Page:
Wilson concluded by declaring that November 27, 1919 “a day of thanksgiving and prayer by my fellow-countrymen, inviting them to cease on that day from their ordinary tasks and to unite in their homes and in their several places of worship in ascribing praise and thanksgiving to God the Author of all blessings.”
There is much that could be said about this. But beyond the history lesson, what should strike us about Wilson’s proclamation and other presidential Thanksgiving proclamations, from George Washington on, is how religious these statements were.
In 1789, America’s first president proclaimed a “day of public thanksgiving and prayer.” George Washington implored the heavens to “pardon our national and other transgressions” and urged the citizenry to practice “true religion and virtue.”
In 1863, President Lincoln urged his countrymen to set aside the last Thursday of November “as a day of Thanksgiving and Praise to our beneficent Father who dwelleth in the Heavens.”
Subsequent presidents continued this civic-religious tradition. It was, after all, just that: a public holiday proclaimed to give thanks explicitly to God.
President John F. Kennedy offered a civics lesson as well as a prayer in his first Thanksgiving Day proclamation: “More than three centuries ago, the Pilgrims, after a year of hardship and peril, humbly and reverently set aside a special day upon which to give thanks to God. They paused in their labors to give thanks for the blessings that had been bestowed upon them by Divine Providence.” Quoting the Bible, President Kennedy affirmed: “It is a good thing to give thanks unto the Lord.”
President Ronald Reagan said the same in his proclamation for Thanksgiving Day 1986: “Perhaps no custom reveals our character as a Nation so clearly as our celebration of Thanksgiving Day. Rooted deeply in our Judeo-Christian heritage, the practice of offering thanksgiving underscores our unshakeable belief in God as the foundation of our Nation and our firm reliance upon Him from Whom all blessings flow.” Like Kennedy, Reagan quoted the Psalms.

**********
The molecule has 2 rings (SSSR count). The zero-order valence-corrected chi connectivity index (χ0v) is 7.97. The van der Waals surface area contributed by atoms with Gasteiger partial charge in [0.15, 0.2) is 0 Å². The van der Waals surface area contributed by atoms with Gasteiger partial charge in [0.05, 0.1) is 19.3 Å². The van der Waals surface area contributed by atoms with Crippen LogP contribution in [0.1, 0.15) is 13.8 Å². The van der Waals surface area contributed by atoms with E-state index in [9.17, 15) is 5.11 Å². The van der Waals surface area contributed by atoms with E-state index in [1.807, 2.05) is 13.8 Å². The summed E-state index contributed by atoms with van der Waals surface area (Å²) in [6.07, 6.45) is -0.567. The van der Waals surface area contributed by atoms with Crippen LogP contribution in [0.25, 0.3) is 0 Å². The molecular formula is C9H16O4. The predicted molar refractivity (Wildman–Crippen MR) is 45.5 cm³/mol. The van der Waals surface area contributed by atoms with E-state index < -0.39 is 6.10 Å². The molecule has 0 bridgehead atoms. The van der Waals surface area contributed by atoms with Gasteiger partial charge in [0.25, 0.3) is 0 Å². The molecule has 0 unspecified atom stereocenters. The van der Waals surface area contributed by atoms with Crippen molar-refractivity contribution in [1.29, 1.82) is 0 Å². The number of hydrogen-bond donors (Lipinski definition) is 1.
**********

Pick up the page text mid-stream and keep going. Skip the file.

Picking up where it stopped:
Reagan went on, invoking one of his favorite images: George Washington kneeling in the snow in prayer at Valley Forge. He said that that “moving image personifies and testifies to our Founders’ dependence upon Divine Providence during the darkest hours of our Revolutionary struggle.” It personified a people who knew it was not enough to depend on their own courage and goodness; they must also seek help from “their Father, their Preserver.”
I could go on and on with examples from our presidents at Thanksgiving, from Teddy Roosevelt to Franklin Delano Roosevelt, from Harry Truman to George W. Bush. These presidents were Democrat and Republican, liberal and conservative. It didn’t matter. America was much more religious, and Thanksgiving was genuinely about not merely being “thankful” but giving thanks explicitly to God. That has changed in more recent times.